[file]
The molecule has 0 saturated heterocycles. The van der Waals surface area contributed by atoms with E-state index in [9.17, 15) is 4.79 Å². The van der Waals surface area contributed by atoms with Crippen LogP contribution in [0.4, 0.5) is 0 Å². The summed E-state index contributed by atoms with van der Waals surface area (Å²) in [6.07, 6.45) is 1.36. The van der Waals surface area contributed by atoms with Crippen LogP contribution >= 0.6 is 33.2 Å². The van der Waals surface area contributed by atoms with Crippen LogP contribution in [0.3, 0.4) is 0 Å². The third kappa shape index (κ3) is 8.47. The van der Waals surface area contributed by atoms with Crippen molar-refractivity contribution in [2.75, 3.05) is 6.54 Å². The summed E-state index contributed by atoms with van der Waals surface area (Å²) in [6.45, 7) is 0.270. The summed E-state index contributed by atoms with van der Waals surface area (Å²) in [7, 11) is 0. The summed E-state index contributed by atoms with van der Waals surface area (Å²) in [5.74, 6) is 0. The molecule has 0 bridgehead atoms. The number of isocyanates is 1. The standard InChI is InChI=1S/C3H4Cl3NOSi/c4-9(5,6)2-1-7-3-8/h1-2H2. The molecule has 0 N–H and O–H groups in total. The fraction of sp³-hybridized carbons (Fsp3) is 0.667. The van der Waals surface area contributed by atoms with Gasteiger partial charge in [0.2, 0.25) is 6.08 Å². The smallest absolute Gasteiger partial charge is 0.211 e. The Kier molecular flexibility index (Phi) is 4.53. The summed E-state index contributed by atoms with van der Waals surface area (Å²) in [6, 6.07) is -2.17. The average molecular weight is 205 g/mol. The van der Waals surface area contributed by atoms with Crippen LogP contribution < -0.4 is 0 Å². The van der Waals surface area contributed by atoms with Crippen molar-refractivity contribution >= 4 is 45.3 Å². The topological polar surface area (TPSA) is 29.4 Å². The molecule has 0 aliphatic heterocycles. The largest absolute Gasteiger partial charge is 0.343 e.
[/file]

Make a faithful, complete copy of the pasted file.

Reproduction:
The molecule has 0 saturated heterocycles. The van der Waals surface area contributed by atoms with E-state index in [9.17, 15) is 4.79 Å². The van der Waals surface area contributed by atoms with Crippen LogP contribution in [0.4, 0.5) is 0 Å². The summed E-state index contributed by atoms with van der Waals surface area (Å²) in [6.07, 6.45) is 1.36. The van der Waals surface area contributed by atoms with Crippen LogP contribution >= 0.6 is 33.2 Å². The van der Waals surface area contributed by atoms with Crippen LogP contribution in [0.3, 0.4) is 0 Å². The third kappa shape index (κ3) is 8.47. The van der Waals surface area contributed by atoms with Crippen molar-refractivity contribution in [2.75, 3.05) is 6.54 Å². The summed E-state index contributed by atoms with van der Waals surface area (Å²) in [6.45, 7) is 0.270. The summed E-state index contributed by atoms with van der Waals surface area (Å²) in [7, 11) is 0. The summed E-state index contributed by atoms with van der Waals surface area (Å²) in [5.74, 6) is 0. The molecule has 0 bridgehead atoms. The number of isocyanates is 1. The standard InChI is InChI=1S/C3H4Cl3NOSi/c4-9(5,6)2-1-7-3-8/h1-2H2. The molecule has 0 N–H and O–H groups in total. The fraction of sp³-hybridized carbons (Fsp3) is 0.667. The van der Waals surface area contributed by atoms with Gasteiger partial charge in [0.2, 0.25) is 6.08 Å². The smallest absolute Gasteiger partial charge is 0.211 e. The Kier molecular flexibility index (Phi) is 4.53. The summed E-state index contributed by atoms with van der Waals surface area (Å²) in [6, 6.07) is -2.17. The average molecular weight is 205 g/mol. The van der Waals surface area contributed by atoms with Crippen LogP contribution < -0.4 is 0 Å². The van der Waals surface area contributed by atoms with Crippen molar-refractivity contribution >= 4 is 45.3 Å². The topological polar surface area (TPSA) is 29.4 Å². The molecule has 0 aliphatic heterocycles. The largest absolute Gasteiger partial charge is 0.343 e.